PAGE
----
Mr Christoph Remund,
ndia manufactures majority of the world's total vaccines. Domestic biotech companies are aggressively looking to tap the biosimilar space, with the help of a strong logistics set up that is based on collaborations and partnerships. DHL, along with the Organization of Pharmaceutical Producers of India, recently came out with a white paper, which draws on this strong connection between biotech companies and their need for logistical support.
In conversation with BioSpectrum, Mr Christoph Remund, CEO, DHL global forwarding, India, throws light on the logistics scenario in the country and the company's plan for India.
What are the salient features of the white paper on 'Transforming Life Sciences Logistics in India'?
'Transforming Life Sciences Logistics in India' delves into the competitive landscape of the life sciences industry and analyzes how logistics can be a crucial enabler of the growing life sciences sector in India. The study focuses on fundamental issues and offers solutions with thought leadership. The study highlights 12 assets and enablers that need to be implemented in order to achieve world-class life sciences logistics in India. Some of these include setting up dedicated pharmaceutical zones at airports, goods and services tax implementation, faster co-ordination amongst all ground handling agencies, multi-user warehouses and shared reefer vans and ocean freight containers, maintaining the supply chain integrity by using latest technology, such as RFID, GPS and anti-counterfeit equipment.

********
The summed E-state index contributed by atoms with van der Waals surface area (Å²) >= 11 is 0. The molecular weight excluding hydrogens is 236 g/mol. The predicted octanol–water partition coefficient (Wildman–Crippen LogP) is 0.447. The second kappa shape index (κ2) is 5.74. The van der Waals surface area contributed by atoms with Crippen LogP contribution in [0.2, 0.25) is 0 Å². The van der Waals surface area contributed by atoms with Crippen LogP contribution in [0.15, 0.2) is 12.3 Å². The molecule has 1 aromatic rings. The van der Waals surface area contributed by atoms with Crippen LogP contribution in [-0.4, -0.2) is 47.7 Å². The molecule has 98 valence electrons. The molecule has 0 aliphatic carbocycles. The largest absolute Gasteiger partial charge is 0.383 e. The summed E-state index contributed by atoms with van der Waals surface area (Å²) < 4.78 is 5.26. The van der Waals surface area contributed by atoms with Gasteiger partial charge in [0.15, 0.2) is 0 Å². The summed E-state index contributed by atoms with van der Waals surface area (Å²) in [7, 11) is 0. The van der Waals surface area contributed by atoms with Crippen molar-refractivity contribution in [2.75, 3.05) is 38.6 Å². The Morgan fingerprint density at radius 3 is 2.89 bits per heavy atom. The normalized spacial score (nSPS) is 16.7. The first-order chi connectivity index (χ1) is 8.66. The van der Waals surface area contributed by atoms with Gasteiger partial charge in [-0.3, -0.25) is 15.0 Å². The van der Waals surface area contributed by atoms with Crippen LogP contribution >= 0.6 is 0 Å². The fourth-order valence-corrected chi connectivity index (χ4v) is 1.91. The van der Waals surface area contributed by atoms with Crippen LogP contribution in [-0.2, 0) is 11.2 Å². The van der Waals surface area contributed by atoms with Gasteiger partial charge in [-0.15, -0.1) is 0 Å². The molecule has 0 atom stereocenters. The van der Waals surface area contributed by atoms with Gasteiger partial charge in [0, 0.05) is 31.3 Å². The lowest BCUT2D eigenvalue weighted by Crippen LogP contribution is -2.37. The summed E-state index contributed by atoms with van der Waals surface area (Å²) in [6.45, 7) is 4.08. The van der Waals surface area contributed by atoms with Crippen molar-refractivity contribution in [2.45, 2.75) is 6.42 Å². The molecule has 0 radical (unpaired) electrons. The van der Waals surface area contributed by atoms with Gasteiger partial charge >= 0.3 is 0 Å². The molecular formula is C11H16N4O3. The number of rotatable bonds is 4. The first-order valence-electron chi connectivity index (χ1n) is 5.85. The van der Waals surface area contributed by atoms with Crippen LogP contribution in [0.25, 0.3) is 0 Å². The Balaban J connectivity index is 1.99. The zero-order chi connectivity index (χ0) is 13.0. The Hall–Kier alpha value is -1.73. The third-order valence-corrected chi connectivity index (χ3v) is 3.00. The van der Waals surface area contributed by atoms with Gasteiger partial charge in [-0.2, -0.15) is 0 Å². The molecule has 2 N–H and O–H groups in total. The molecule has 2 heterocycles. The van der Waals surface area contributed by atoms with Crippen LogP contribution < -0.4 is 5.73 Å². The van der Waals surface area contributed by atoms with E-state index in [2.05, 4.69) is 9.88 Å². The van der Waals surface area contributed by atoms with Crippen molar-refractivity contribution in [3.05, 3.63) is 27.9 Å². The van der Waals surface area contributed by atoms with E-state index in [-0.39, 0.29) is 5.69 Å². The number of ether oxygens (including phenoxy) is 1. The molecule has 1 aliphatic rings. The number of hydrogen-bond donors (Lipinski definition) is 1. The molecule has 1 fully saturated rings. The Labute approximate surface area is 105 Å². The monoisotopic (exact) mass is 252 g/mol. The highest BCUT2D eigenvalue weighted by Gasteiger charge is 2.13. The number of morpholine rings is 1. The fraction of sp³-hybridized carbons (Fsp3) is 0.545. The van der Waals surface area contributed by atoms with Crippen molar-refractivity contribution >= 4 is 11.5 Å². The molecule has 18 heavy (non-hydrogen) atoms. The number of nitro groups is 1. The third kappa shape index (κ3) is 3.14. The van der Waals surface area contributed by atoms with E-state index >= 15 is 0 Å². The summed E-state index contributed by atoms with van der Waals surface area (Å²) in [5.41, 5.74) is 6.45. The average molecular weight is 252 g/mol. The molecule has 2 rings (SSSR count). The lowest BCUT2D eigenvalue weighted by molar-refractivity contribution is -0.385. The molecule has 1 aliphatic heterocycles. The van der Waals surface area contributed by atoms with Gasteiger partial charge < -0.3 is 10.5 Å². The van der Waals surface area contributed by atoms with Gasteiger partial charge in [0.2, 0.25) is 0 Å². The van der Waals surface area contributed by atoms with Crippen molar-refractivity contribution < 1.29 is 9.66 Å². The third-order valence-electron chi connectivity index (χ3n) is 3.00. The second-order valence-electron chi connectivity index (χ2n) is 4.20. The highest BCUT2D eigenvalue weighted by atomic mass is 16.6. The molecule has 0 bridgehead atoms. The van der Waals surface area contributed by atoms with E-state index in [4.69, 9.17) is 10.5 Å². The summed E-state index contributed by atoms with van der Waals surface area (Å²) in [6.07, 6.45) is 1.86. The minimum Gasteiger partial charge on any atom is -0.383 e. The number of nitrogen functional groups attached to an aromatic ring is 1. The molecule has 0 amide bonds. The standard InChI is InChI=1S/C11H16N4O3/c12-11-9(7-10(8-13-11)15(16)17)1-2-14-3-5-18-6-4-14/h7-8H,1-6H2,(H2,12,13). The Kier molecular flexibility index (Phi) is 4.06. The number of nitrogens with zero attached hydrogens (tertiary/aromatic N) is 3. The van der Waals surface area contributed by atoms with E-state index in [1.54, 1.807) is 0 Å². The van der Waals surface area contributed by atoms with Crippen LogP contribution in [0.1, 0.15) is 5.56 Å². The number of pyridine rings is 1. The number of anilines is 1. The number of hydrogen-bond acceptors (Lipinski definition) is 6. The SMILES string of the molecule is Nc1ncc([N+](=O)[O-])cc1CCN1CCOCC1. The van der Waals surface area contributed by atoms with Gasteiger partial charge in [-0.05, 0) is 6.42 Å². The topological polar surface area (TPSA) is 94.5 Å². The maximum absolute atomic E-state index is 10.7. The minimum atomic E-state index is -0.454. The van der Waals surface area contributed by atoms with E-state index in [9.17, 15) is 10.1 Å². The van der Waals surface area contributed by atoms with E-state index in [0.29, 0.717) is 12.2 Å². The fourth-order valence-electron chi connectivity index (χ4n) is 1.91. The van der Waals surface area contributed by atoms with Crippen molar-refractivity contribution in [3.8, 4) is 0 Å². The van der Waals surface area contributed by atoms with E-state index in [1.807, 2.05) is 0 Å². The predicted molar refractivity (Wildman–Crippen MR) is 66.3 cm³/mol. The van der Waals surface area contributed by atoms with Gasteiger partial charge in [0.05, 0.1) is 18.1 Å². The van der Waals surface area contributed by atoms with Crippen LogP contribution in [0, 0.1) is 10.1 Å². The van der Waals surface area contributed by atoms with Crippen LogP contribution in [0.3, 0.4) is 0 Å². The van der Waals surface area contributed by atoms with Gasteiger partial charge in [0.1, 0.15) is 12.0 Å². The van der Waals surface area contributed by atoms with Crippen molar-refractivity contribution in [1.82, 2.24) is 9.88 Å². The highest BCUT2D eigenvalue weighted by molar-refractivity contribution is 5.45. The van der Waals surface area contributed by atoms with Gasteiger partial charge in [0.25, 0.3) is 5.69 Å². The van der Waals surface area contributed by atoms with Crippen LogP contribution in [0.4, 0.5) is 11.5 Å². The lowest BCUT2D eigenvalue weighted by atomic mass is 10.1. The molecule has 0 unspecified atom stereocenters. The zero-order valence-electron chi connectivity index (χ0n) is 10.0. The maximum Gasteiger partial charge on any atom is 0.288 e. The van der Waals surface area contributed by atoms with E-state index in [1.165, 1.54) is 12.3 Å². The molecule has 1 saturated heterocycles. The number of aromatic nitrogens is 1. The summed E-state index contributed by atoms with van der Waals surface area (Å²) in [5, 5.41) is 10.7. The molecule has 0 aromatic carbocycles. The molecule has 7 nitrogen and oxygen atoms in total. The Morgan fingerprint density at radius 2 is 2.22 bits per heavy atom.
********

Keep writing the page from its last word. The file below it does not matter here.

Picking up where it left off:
How can public-private partnerships transform the dynamics of the life sciences logistics sector in India?
Encouraging existing public-private partnerships helps achieve stronger momentum on life sciences logistics infrastructure. These partnerships could be leveraged in areas such as construction of connecting roads to link pharmaceutical hubs to major highways; multi-user temperature controlled warehouses in strategic areas and promoting free trade zone (FTZ) facilities at key locations.
The government and pharmaceutical companies could also work towards making India a hub for secondary manufacturing of pharmaceuticals, including activities like packaging and labeling.
What opportunities does India offer to DHL?
In India, the manufacturing of generics, biosimilars, vaccines and biotech products has increased significantly. There has also been a major expansion in the export outflow as well as domestic consumption. Although a cold chain is prescribed for just 11 percent of ethicals and generics, it is crucial for biologicals, including vaccines and biosimilars, due to their extremely sensitive nature.
At DHL, the material is moved in international IATA-approved packaging and it offers the widest range of packaging options. Temperature controlled logistics (TCL) is an end-to-end logistics solution and covers the entire supply chain of clinical trials. DHL has the capability of managing the entire supply chain of clinical trials.
What investments has DHL made in the life sciences sector in India?
We continue to invest in developing our capabilities across the logistics value chain and will be adding new infrastructure in terms of build-to-suit warehouses, a FTZ facility in Hyderabad and Mumbai, and new solutions for temperature controlled ocean freight.